The union hall was packed with tough Democratic labor leaders, none of whom had supported Mayor Michael Bloomberg during the fall election.
Still, the head of the Central Labor Council, Brian McLoughlin, gave the new leader a gushing welcome, calling him "the right man at the right time" for the difficult job of rebuilding New York.
Donned in a gray suit, the new Republican mayor rose to the podium and looked around. "That's quite an endorsement, considering how many I got from this group this fall," he said. The room roared its approval.
Welcome to Michael Bloomberg's New York. With a dry wit, the billionaire businessman has so far charmed this gritty yet still traumatized city - at least for the for first month. True, he's not Rudolph Giuliani, his operatic predecessor who reigned in this unruly metropolis like a stern father over eight years.
Bloomberg, rather, is like a smart older brother you trust to take over the family business.
And for a man who spent $72 million of his own money for the privilege, he's not afraid to rub shoulders with other New Yorkers. He rides the packed Lexington Avenue subway every morning. He works in a cubicle, just like the rest of this staff. He's reached out just as much to black activists and the homeless as to Republican powerbrokers.
It's been a reassuring first month, especially for a city recovering from Sept. 11 and facing its worst fiscal crisis in a generation. But the honeymoon could soon be over. In his State of the City address this week, the mayor signaled it was time for sacrifice, and he laid out a blueprint for a modernized, more flexible, and smaller city government.
"What he's proposing is bold, good, promising. I applaud the vision," says political analyst Fred Siegel. "But it will be very difficult to implement. He's going to find out he's going to meet a lot of resistance."
And the first opposition could come from the municipal unions. Bloomberg made it clear he thinks New York City's government is too big for the times. At more than 255,000 employees, the municipal workforce is one-seventh the size of the federal bureaucracy. With an expected deficit of $3 billion to $4 billion over the next three years - and a pledge not to raise taxes - Bloomberg said the city just can't afford it. "Our people serve 8 million citizens. [Washington] serves 250 million," he told the City Council with executive-like bluntness.
He called on all the city's elected officials to sacrifice before asking the people to, and offered to send his own staff in if they had trouble figuring out where to trim. That sent an uncomfortable chuckle rippling through the council chambers. "We think it's unfair and wrongheaded just to look at cutting expenditures and not to look at raising taxes," says Lee Saunders, head of the largest union of municipal workers.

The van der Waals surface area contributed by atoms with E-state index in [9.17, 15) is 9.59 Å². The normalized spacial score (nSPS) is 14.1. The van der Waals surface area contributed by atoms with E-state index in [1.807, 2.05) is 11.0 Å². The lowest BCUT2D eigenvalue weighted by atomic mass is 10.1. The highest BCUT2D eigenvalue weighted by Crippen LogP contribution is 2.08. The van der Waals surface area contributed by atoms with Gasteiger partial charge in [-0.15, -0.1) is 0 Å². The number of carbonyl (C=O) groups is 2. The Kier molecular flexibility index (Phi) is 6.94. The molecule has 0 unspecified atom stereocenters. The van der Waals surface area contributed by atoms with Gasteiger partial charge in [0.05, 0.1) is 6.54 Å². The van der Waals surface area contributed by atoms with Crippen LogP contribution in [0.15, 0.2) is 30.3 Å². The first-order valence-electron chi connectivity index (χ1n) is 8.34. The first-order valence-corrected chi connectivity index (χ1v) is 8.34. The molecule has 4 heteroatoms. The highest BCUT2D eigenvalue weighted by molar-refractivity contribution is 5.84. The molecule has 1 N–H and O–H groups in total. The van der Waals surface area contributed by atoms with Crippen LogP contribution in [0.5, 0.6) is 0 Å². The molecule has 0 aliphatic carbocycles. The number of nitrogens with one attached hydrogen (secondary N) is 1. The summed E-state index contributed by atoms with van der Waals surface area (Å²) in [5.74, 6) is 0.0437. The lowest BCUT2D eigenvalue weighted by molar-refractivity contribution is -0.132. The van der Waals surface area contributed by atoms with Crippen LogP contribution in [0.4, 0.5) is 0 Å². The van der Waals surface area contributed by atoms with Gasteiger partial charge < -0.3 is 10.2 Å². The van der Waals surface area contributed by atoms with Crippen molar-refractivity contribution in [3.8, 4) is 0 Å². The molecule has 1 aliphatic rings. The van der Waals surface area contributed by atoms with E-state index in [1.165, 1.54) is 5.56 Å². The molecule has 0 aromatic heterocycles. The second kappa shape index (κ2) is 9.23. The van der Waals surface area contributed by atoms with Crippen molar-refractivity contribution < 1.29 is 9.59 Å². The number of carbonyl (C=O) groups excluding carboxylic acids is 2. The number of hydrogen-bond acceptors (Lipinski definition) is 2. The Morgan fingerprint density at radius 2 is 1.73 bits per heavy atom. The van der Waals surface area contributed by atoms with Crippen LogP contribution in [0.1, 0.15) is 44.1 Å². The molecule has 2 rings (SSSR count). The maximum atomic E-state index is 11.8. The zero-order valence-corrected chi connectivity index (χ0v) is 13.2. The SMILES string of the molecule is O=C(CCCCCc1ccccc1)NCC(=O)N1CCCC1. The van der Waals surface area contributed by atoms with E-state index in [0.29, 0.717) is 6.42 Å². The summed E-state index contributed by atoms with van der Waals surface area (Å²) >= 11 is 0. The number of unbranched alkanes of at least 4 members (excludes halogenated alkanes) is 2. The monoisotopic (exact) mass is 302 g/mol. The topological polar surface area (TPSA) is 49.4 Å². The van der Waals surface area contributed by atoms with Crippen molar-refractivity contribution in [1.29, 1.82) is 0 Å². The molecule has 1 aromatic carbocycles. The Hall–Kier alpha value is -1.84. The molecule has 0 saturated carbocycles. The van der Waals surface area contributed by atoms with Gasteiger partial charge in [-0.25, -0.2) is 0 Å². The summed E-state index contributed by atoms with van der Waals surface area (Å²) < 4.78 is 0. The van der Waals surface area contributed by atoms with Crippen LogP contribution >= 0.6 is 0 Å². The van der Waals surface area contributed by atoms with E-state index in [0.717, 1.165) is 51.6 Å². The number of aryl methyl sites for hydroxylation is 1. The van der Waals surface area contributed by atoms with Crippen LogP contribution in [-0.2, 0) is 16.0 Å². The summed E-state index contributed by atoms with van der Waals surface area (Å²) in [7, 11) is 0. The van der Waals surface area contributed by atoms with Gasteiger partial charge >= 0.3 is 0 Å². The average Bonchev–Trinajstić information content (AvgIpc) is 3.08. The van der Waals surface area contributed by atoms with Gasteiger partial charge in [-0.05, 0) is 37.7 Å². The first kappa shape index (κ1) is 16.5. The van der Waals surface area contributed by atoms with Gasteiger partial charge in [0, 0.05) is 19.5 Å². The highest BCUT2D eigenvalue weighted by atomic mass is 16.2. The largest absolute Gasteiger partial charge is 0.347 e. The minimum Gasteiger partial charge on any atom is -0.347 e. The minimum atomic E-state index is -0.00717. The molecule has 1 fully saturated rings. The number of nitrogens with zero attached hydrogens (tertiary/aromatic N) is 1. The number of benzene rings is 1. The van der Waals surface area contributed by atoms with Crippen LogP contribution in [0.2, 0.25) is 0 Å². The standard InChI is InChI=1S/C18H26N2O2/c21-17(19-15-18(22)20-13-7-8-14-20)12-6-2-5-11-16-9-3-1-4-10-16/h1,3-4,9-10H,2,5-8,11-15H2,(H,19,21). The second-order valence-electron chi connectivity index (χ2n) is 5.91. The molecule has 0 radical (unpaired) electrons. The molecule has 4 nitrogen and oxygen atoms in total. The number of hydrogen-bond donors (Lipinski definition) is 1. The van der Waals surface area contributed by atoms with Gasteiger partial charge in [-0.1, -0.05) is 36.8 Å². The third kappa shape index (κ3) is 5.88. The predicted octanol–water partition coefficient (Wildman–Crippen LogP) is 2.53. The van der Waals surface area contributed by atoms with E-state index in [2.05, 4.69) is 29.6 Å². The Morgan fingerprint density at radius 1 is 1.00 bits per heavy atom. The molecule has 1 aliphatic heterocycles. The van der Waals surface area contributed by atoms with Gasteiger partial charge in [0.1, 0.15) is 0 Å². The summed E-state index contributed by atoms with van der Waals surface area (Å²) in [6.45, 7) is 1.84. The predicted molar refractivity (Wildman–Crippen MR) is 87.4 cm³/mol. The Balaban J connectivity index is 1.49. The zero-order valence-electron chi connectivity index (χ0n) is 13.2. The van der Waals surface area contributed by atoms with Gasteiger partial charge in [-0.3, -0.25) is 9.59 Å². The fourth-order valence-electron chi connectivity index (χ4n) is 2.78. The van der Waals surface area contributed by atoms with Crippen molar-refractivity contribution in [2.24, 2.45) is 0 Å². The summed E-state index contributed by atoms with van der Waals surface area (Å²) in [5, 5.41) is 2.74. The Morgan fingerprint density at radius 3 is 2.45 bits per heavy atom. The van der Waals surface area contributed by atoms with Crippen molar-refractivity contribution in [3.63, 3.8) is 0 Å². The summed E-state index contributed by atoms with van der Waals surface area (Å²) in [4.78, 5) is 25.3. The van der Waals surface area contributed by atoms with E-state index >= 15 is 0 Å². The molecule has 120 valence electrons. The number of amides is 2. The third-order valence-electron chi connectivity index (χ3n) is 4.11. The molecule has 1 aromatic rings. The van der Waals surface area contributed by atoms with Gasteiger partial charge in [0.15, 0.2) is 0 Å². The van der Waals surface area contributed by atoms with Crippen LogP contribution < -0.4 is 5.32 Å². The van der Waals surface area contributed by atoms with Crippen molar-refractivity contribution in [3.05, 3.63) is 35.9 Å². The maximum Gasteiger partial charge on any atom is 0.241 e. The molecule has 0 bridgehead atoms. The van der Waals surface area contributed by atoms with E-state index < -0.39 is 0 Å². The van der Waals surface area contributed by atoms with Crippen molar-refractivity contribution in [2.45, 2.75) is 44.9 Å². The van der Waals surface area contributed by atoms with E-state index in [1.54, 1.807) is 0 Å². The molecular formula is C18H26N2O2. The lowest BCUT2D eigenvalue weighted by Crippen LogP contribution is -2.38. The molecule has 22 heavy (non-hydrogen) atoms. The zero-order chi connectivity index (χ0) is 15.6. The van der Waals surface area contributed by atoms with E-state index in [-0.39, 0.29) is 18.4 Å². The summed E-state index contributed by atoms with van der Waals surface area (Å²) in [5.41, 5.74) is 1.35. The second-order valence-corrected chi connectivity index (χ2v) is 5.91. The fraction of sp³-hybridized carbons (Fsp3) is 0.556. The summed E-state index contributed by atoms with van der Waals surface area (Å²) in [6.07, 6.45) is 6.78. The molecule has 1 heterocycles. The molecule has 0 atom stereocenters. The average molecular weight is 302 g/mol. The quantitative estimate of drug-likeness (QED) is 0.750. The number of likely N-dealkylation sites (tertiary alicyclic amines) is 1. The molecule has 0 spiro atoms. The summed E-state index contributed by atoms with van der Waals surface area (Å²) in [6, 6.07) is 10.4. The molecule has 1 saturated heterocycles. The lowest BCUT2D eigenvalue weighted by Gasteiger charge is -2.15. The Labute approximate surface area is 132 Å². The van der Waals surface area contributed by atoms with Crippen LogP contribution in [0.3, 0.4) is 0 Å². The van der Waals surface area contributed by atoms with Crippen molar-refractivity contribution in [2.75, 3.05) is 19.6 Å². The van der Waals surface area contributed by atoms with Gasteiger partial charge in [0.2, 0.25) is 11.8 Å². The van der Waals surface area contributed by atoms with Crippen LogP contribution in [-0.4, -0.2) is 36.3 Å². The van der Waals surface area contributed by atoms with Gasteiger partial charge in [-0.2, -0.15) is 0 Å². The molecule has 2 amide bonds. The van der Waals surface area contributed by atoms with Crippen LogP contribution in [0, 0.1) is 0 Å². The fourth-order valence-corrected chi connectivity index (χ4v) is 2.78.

To date, Bloomberg has deftly deflected most direct political conflict. For instance, when questioned about a deal former Mayor Giuliani had cut with the Yankees that would allow them to leave town on a whim, Bloomberg didn't attack either party. He simply praised George Steinbrenner, saying he was too good a man to do that to New York. When challenged about the exclusivity of a $15,000-a-head fundraiser at his private mansion for Gov. George Pataki, Bloomberg joked that he didn't know if he could afford to go himself, since he makes only a dollar a year as mayor.
"He doesn't boil over the way Giuliani used to. He's continued to respond in ways that look thoughtful," says Robert Shapiro, a professor of political science at Columbia University. "But he's only now on the verge of having to deal with all of the big problems."
And they are enormous, from navigating the highly charged controversy over what to build at ground zero, to keeping businesses from fleeing, to overhauling the city's failing schools. Bloomberg has made it a top priority to abolish the Board of Education. To do that, he could alienate many people with deeply vested interests.
"My suspicion is that if Bloomberg is going to want to do anything, he's going to have to make enemies," says Mr. Siegel. "The interesting question is, Can Bloomberg's 'let's-do-it-together approach' accomplish very much of his agenda? That's the nub of it."
The people he's reached out to - many of whom were in hostile and legal confrontations with the Giuliani administration - are wondering as well. Mary Brosnahan of New York's Coalition for the Homeless is "guardedly optimistic." The best way to solve the homeless crisis is to invest in affordable housing, she says. Yet the housing department, like most of the city, has been asked to cut its budget by 20 percent to deal with the fiscal crisis.
"I'm just hoping as a sensible businessman he looks at the hard economics and understands to the extent that he puts off sensible investment, he's going to pay many times over for emergency services," she says.
That's just one of a myriad of seemingly impossible challenges facing New York. But in the new post-Sept. 11 spirit, a general sense prevails that this famously impatient city will give him time to get his bearings.
"It's not that we feel sorry for a billionaire who's mayor of New York," says historian Kenneth Jackson. "But with the recession and the war on terrorism, we do feel compassion for the challenge he's facing. His honeymoon could last longer than others."